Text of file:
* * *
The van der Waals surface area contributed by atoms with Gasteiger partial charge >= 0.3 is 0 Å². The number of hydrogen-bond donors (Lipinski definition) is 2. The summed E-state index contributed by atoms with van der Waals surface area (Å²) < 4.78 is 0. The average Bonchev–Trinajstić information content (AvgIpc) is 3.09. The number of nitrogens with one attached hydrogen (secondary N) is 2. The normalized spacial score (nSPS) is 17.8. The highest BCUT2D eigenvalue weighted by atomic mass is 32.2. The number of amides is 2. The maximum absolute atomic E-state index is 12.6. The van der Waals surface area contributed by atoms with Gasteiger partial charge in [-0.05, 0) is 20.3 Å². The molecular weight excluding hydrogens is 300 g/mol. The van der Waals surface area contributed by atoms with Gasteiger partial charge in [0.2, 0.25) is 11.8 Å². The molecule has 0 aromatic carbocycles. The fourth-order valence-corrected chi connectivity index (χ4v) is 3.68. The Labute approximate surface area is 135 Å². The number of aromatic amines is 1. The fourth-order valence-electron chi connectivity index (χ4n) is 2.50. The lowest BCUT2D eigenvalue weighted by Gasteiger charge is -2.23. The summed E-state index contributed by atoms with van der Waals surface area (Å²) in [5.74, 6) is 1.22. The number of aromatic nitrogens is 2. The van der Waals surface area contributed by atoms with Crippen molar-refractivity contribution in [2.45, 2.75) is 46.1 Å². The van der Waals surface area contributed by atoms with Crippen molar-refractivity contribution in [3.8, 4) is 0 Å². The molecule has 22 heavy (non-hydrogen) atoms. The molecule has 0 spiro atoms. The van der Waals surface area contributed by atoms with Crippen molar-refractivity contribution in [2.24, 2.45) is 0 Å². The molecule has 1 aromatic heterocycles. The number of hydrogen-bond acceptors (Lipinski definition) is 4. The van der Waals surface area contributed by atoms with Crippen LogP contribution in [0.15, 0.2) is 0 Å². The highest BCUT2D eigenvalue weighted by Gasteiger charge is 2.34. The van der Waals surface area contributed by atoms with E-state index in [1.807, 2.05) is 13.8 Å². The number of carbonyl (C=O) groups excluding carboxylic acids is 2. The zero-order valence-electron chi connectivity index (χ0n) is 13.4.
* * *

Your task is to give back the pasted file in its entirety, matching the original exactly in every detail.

The van der Waals surface area contributed by atoms with Gasteiger partial charge >= 0.3 is 0 Å². The number of hydrogen-bond donors (Lipinski definition) is 2. The summed E-state index contributed by atoms with van der Waals surface area (Å²) < 4.78 is 0. The average Bonchev–Trinajstić information content (AvgIpc) is 3.09. The number of nitrogens with one attached hydrogen (secondary N) is 2. The normalized spacial score (nSPS) is 17.8. The highest BCUT2D eigenvalue weighted by atomic mass is 32.2. The number of amides is 2. The maximum absolute atomic E-state index is 12.6. The van der Waals surface area contributed by atoms with Gasteiger partial charge in [-0.05, 0) is 20.3 Å². The molecular weight excluding hydrogens is 300 g/mol. The van der Waals surface area contributed by atoms with Gasteiger partial charge in [0.2, 0.25) is 11.8 Å². The molecule has 0 aromatic carbocycles. The fourth-order valence-corrected chi connectivity index (χ4v) is 3.68. The Labute approximate surface area is 135 Å². The number of aromatic amines is 1. The fourth-order valence-electron chi connectivity index (χ4n) is 2.50. The lowest BCUT2D eigenvalue weighted by Gasteiger charge is -2.23. The summed E-state index contributed by atoms with van der Waals surface area (Å²) in [5.74, 6) is 1.22. The number of aromatic nitrogens is 2. The van der Waals surface area contributed by atoms with Crippen molar-refractivity contribution in [2.45, 2.75) is 46.1 Å². The van der Waals surface area contributed by atoms with Crippen molar-refractivity contribution in [3.8, 4) is 0 Å². The molecule has 22 heavy (non-hydrogen) atoms. The molecule has 0 spiro atoms. The van der Waals surface area contributed by atoms with Crippen molar-refractivity contribution in [2.24, 2.45) is 0 Å². The molecule has 1 aromatic heterocycles. The number of hydrogen-bond acceptors (Lipinski definition) is 4. The van der Waals surface area contributed by atoms with Crippen LogP contribution in [0.15, 0.2) is 0 Å². The highest BCUT2D eigenvalue weighted by Gasteiger charge is 2.34. The van der Waals surface area contributed by atoms with E-state index in [1.807, 2.05) is 13.8 Å². The number of carbonyl (C=O) groups excluding carboxylic acids is 2. The zero-order valence-electron chi connectivity index (χ0n) is 13.4.